I took to Twitter to observe how young people were responding to the death of Singapore’s sixth and longest-serving president (two terms, 1999-2011). Here are the first one hundred sentiments I curated from young people on Twitter – gauged by their use of internet vernacular, their adoption of parlance popular among young people, and my brief views of their profile pictures and biographical information – collected between 2240hrs and 2320hrs, back-scrolled to the earliest possible Tweets on #RIPSRNathan.
Singapore’s National Day Parade took place yesterday on 9th August 2016. The annual Parade took place at Kallang Stadium and was broadcast live on local free-to-air channels. The main festivities took place between 1836hrs and 2021hrs. I tracked the official #NDP2016 hashtag on Twitter between 1800hrs and 2100hrs and report on the peaks and troughs of viewers’ reactions. Screengrabs taken on 9th August 2016, between 1800hrs and 2100hrs, GMT+8.
Imagine you are a corporate entity. Your officious websites are forced offline for almost 24 hours. The intranet is also down. There is no backup site or internal operating system to mobilize. You have no way of making announcement blasts or contacting your tens of thousands of panicky staff and students. Social media to the rescue?
But not everyone knows to turn to Facebook or Twitter for updates. After all, your corporate Facebook and Twitter boast around 70,000 and 9,000 followers respectively. And these aren’t official avenues on which important information is usually disseminated. What now?
It has been a whirlwind Sunday for staff and students at the University of Western Australia (UWA). A lightning storm on Saturday night caused a power outage to IT services across the campus, causing all webpages with a ‘.uwa.edu.au’ domain – especially webmail, Blackboard, and the Learning Capture System (LCS) – to go offline. The inconvenience was especially salient to the UWA community as this was the weekend before the mid-semester exam season. The opening screenshot is just a sampling of the student and staff queries and complaints that were streaming in on Facebook and Twitter.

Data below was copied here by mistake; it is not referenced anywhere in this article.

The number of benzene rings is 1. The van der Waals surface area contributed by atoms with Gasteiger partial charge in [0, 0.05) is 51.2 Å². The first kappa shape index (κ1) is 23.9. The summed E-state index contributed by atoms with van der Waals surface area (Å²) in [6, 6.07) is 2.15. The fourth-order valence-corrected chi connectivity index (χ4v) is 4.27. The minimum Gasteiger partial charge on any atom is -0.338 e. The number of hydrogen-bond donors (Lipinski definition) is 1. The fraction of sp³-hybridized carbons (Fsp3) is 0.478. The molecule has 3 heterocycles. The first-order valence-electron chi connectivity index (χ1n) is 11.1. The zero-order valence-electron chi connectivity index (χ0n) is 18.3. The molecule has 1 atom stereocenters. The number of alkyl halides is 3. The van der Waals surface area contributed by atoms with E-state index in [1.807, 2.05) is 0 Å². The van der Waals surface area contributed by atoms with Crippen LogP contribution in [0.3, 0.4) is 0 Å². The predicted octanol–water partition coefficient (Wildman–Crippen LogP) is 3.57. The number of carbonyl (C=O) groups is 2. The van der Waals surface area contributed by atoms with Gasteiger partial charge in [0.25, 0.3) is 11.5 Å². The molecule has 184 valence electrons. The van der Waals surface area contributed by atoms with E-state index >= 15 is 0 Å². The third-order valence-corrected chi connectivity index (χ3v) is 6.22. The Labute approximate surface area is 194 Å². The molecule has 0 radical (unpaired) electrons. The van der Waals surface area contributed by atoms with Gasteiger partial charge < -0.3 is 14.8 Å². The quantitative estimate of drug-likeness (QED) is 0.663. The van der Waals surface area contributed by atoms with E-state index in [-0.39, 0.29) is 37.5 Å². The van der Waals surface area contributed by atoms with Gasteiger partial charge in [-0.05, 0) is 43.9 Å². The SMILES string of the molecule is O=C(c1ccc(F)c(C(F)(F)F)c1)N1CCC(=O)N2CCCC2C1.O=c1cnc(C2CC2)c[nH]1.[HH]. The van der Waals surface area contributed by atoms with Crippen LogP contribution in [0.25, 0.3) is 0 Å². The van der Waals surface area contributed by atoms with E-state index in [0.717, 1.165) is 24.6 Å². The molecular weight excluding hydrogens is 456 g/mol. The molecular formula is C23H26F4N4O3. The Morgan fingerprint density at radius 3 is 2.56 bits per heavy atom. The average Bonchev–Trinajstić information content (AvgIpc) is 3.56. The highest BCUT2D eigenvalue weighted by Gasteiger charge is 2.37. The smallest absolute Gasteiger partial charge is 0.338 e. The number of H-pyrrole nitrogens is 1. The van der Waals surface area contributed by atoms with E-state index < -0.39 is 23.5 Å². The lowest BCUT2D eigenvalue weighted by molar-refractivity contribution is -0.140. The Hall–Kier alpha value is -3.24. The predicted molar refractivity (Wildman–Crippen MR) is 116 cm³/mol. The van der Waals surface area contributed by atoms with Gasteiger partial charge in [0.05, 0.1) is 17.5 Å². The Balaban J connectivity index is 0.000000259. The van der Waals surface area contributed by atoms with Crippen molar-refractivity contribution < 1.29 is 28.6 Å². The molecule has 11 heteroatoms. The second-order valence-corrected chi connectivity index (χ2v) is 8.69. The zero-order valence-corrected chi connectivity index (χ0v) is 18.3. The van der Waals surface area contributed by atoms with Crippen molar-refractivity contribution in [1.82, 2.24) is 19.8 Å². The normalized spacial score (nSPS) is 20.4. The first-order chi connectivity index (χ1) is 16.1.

I recently completed my PhD at UWA, but I have little knowledge of how the corporate communications of these individual digital estates are managed or if they are connected, although my guess is that all four are run by different managements. Here are some thoughts on how the outage incident was handled.
All screenshots were taken throughout the day on 10 April 2016, between 1000hrs and 2300hrs, GMT+8. You can read my earlier post on UWA and social media branding here.
The University of Western Australia Facebook page made announcements regarding the outage on a single Facebook post, editing it each time to give updates. With this as the pinned post, all updates would ideally be found in a single place as opposed to being scattered in different status/page updates that may not be ordered chronologically, depending on the audience’s engagement with individual posts.
However, apart from the last update at “7:45pm”, all other updates were not timestamped and confusing for the audience. Unless users clicked on the edit history of the post to view timestamps and verify the recency of the information, it was not clear how frequently the updates were being dished out or how relevant they were in a time-sensitive situation.
Over at the UWA Students Facebook page, the updates were less frequent but timestamped for clarity. While The University of Western Australia Facebook page seemed to focus on short and quick updates and little audience engagement, the UWA Students Facebook page prioritised personalised responses to staff and student queries in the Facebook comments section and on Twitter. We’ll get to that in a bit.
Surprisingly, the UWA Library Facebook page, which is presumably the main management arm that oversees IT support according to its website, did not provide direct or regular updates to its audience. Apart from its opening post announcing an IT disruption (see ‘Parlance’ below), its outage updates were three reposts from three different UWA entities: The University of Western Australia, UWA Students, and UWA Student Guild.
This gives the impression that the UWA Library Facebook page did not have firsthand information on the situation, nor were they kept abreast of updates. After all, their first two reposts were published 2 hours (from The University of Western Australia) and 6 hours (from UWA Students) later respectively – pretty outdated considering the time-sensitivity of the incident.
Similarly, updates from the UWA Student Guild Facebook page were few and far between.